October 20, 2017 Katie Gainer
“Scalpers and bots” is always the knee-jerk response when a scapegoat is needed for an angry consumer in the ticketing space. But a detailed look at a recent news story covering a consumer’s woe after purchasing Garth Brooks tickets on a resale site shows that, as usual, it was as much about the artist’s ticket sales strategy that tripped her up than anything else.
Brooks, one of the best-selling solo artists of all time, has sold over six million tickets on his recent tour. His general sales technique is brilliant in its simplicity: Announce a single show in a market, which sells out rapidly and immediately sees big chunks land on the secondary for much more. When fans think they have just one chance to see an artist, they’re willing to shell out more to be there – so they break out the credit card and plan to budget for a few less dinners out that month.
Within days, a number of additional shows will be added by the artist, flooding the market with face value availability for tickets just like he did in California this summer, or announce additional shows on consecutive nights to follow, like he did last month at Pinnacle Bank Arena in Lincoln, Nebraska. The market for the original show becomes overwhelmed by the new supply and collapses, with face value (or modestly marked-up) tickets are readily available. It’s a smart move by the artist, but it’s not favorable to die-hards who jump on the secondary once the “one-night-only” show sells out.
Such was the case with Brenda Young, who went as far as to call the Better Business Bureau and make enough noise to make the local paper with her complaint. Young reported to Lincoln, Nebrasks’s WOWT that her excitement for Brooks tickets subsided “after discovering who sold them and the cost”.
“The tickets her family thought they purchased through the official Pinnacle Bank Arena website — actually came from a lookalike reseller site,” the story reads. The Pinnacle Bank Arena website does not sell tickets, but redirects a customer to Ticketmaster. The website shown at one point of the story is pinnaclebank.arenalincoln.com, a resale site which focuses on events at that arena. Her actual purchase, shown later in the story, was on boxofficeticket.center.
Both resale websites have prominent notices that they are not affiliated with the venue or artist, and that tickets may be above or below face value. Below is a screenshot of both Ticketmaster.com’s event page and the boxofficeticket.center event page.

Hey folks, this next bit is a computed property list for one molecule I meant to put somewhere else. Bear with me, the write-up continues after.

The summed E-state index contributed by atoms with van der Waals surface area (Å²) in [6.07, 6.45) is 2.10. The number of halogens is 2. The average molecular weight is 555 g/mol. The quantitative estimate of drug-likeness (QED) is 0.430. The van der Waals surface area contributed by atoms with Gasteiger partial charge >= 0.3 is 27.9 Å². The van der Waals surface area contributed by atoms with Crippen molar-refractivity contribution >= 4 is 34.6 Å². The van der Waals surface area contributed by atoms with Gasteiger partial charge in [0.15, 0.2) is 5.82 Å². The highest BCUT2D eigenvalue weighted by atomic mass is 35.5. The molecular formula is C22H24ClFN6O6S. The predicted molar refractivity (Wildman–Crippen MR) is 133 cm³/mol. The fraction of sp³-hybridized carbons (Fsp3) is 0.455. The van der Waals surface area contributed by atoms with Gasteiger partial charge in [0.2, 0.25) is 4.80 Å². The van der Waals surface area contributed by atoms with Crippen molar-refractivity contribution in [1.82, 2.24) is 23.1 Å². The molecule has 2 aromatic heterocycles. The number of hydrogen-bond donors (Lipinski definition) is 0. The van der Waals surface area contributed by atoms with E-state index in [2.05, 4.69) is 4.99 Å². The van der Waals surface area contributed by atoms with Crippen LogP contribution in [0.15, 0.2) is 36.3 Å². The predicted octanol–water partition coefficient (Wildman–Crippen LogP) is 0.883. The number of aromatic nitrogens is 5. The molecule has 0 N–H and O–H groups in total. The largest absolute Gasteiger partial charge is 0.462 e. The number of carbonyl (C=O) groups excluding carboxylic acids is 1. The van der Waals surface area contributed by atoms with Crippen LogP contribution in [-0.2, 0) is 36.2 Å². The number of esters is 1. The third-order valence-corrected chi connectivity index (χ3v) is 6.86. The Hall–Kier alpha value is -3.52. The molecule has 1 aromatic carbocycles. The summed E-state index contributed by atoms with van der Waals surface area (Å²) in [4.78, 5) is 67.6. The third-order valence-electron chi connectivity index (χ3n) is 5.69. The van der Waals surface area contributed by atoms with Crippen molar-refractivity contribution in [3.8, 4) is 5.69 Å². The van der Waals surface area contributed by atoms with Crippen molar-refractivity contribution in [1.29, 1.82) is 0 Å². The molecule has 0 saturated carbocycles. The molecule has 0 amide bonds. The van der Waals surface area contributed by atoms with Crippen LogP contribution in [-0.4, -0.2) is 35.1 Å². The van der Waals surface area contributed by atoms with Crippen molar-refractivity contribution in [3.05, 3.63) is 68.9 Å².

Ticketmaster Garth Brooks page for tonight’s show:
Box Office Ticket Center page for tonight’s show:
Subjectively, it’s a stretch to call the website in question a “lookalike” – and it also contains multiple disclaimers that it is a resale marketplace, not an official artist or venue page, and that tickets may be above or below face value. And here’s a close-up of the disclaimer atop the page (which is also on the home page) showing it to be an independent secondary site:
The customer also told WOWT that “the real surprise came with the credit card bill,” implying that surprise fees came after the fact. Once again, a little digging shows that the service fees were clearly listed right on the transaction page prior to purchase:
WOWT interviewed the general manager of Pinnacle Bank Arena, who claimed that “the venue’s official website doesn’t point anyone to scalper sites”. The arena’s website does, however, link to Ticketmaster. The ticketing giant doesn’t have “verified resale” ticket options turned on for the Brooks show(s), but does have them available for its next three concerts. Pink dots on the Ticketmaster screenshot from an upcoming Pinnacle Bank Arena stop by Jay-Z indicate secondary tickets.
Call Ticketmaster resale what you like, but it’s misleading at best to say that a clearly marked resale website is any more consumer-confusing than being able to see “primary” and “secondary” tickets on the same page, like Ticketmaster does when its resale tickets are enabled:
All in all, this customer’s story doesn’t exactly check out. While it’s unfortunate that an impulse purchase that cost over a grand could have been made a day later for less than $200, it’s disengenuous at best to claim it to be the fault of ticket resale, bots, or market deceit. This is a case of music industry sales tactics leading to a fan desperate to see a show later experiencing a classic case of buyer’s remorse. When the bill came, the consumer cried wolf. In this instance, however, the wolf may have been Garth Brooks (in metaphorical sheep’s clothing, to stretch the point to its absurd but logical conclusion.)
At the close of the interview, Young said of her thousand-plus dollar purchase, “I’m going to sit in terrible seats for an outrageous price, but I love Garth Brooks and I know he’ll make it somewhat worth it.”
Multiple calls for comment or clarification to the management of Pinnacle Bank Arena were not returned as of Friday afternoon.